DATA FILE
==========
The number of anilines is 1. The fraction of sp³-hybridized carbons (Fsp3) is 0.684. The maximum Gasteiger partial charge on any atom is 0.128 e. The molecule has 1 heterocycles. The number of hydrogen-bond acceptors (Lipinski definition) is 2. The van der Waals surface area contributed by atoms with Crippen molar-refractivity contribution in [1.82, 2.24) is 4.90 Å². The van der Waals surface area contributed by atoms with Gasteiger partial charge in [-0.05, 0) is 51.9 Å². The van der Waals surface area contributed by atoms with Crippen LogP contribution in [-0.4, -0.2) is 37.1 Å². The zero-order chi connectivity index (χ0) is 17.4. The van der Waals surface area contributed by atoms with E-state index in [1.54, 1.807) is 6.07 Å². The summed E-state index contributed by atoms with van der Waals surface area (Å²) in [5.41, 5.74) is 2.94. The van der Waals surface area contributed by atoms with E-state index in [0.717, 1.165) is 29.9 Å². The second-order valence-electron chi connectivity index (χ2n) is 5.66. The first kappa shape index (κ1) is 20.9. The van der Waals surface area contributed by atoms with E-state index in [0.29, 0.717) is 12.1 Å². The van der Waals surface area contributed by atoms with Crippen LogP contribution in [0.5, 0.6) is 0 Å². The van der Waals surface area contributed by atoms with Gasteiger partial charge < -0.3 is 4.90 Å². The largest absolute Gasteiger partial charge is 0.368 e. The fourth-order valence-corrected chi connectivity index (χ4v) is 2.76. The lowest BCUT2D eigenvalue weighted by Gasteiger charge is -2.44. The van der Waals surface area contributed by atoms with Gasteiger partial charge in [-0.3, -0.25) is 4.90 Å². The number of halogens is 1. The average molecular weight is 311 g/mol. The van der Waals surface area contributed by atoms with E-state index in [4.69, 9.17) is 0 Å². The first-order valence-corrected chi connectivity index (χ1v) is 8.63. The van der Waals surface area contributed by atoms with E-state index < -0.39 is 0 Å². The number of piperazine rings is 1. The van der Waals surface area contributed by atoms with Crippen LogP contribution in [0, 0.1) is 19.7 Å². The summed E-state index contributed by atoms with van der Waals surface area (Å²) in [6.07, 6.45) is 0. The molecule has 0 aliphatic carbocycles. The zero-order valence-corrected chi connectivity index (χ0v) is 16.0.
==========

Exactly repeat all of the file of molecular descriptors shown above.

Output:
The number of anilines is 1. The fraction of sp³-hybridized carbons (Fsp3) is 0.684. The maximum Gasteiger partial charge on any atom is 0.128 e. The molecule has 1 heterocycles. The number of hydrogen-bond acceptors (Lipinski definition) is 2. The van der Waals surface area contributed by atoms with Crippen molar-refractivity contribution in [1.82, 2.24) is 4.90 Å². The van der Waals surface area contributed by atoms with Gasteiger partial charge in [-0.05, 0) is 51.9 Å². The van der Waals surface area contributed by atoms with Crippen LogP contribution in [-0.4, -0.2) is 37.1 Å². The zero-order chi connectivity index (χ0) is 17.4. The van der Waals surface area contributed by atoms with E-state index in [1.54, 1.807) is 6.07 Å². The summed E-state index contributed by atoms with van der Waals surface area (Å²) in [5.41, 5.74) is 2.94. The van der Waals surface area contributed by atoms with E-state index in [0.717, 1.165) is 29.9 Å². The second-order valence-electron chi connectivity index (χ2n) is 5.66. The first kappa shape index (κ1) is 20.9. The van der Waals surface area contributed by atoms with E-state index in [0.29, 0.717) is 12.1 Å². The van der Waals surface area contributed by atoms with Crippen LogP contribution in [0.5, 0.6) is 0 Å². The van der Waals surface area contributed by atoms with Gasteiger partial charge < -0.3 is 4.90 Å². The largest absolute Gasteiger partial charge is 0.368 e. The fourth-order valence-corrected chi connectivity index (χ4v) is 2.76. The lowest BCUT2D eigenvalue weighted by Gasteiger charge is -2.44. The van der Waals surface area contributed by atoms with Gasteiger partial charge in [-0.3, -0.25) is 4.90 Å². The number of halogens is 1. The average molecular weight is 311 g/mol. The van der Waals surface area contributed by atoms with E-state index in [4.69, 9.17) is 0 Å². The first-order valence-corrected chi connectivity index (χ1v) is 8.63. The van der Waals surface area contributed by atoms with E-state index < -0.39 is 0 Å². The number of piperazine rings is 1. The van der Waals surface area contributed by atoms with Crippen LogP contribution in [0, 0.1) is 19.7 Å². The summed E-state index contributed by atoms with van der Waals surface area (Å²) in [6.07, 6.45) is 0. The molecule has 0 aliphatic carbocycles. The zero-order valence-corrected chi connectivity index (χ0v) is 16.0.